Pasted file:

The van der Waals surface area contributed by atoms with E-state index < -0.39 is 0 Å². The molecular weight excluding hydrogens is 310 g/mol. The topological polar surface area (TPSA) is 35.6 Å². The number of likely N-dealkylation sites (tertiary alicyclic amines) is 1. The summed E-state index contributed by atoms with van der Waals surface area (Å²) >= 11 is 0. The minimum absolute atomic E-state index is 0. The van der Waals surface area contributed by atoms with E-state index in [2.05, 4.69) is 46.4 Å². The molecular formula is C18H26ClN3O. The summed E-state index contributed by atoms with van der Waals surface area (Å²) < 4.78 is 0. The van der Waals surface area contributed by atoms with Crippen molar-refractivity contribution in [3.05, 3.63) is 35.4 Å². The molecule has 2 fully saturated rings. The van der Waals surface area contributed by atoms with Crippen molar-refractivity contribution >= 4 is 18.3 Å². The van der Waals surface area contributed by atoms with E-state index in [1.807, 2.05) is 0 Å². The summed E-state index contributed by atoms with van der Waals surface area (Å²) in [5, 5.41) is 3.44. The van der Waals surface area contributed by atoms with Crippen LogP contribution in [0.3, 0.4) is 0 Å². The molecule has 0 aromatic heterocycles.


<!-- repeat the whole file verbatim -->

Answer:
The van der Waals surface area contributed by atoms with E-state index < -0.39 is 0 Å². The molecular weight excluding hydrogens is 310 g/mol. The topological polar surface area (TPSA) is 35.6 Å². The number of likely N-dealkylation sites (tertiary alicyclic amines) is 1. The summed E-state index contributed by atoms with van der Waals surface area (Å²) >= 11 is 0. The minimum absolute atomic E-state index is 0. The van der Waals surface area contributed by atoms with E-state index in [2.05, 4.69) is 46.4 Å². The molecular formula is C18H26ClN3O. The summed E-state index contributed by atoms with van der Waals surface area (Å²) < 4.78 is 0. The van der Waals surface area contributed by atoms with Crippen molar-refractivity contribution in [3.05, 3.63) is 35.4 Å². The molecule has 2 fully saturated rings. The van der Waals surface area contributed by atoms with Crippen molar-refractivity contribution >= 4 is 18.3 Å². The van der Waals surface area contributed by atoms with E-state index in [1.807, 2.05) is 0 Å². The summed E-state index contributed by atoms with van der Waals surface area (Å²) in [5, 5.41) is 3.44. The van der Waals surface area contributed by atoms with Crippen LogP contribution in [0.3, 0.4) is 0 Å². The molecule has 0 aromatic heterocycles.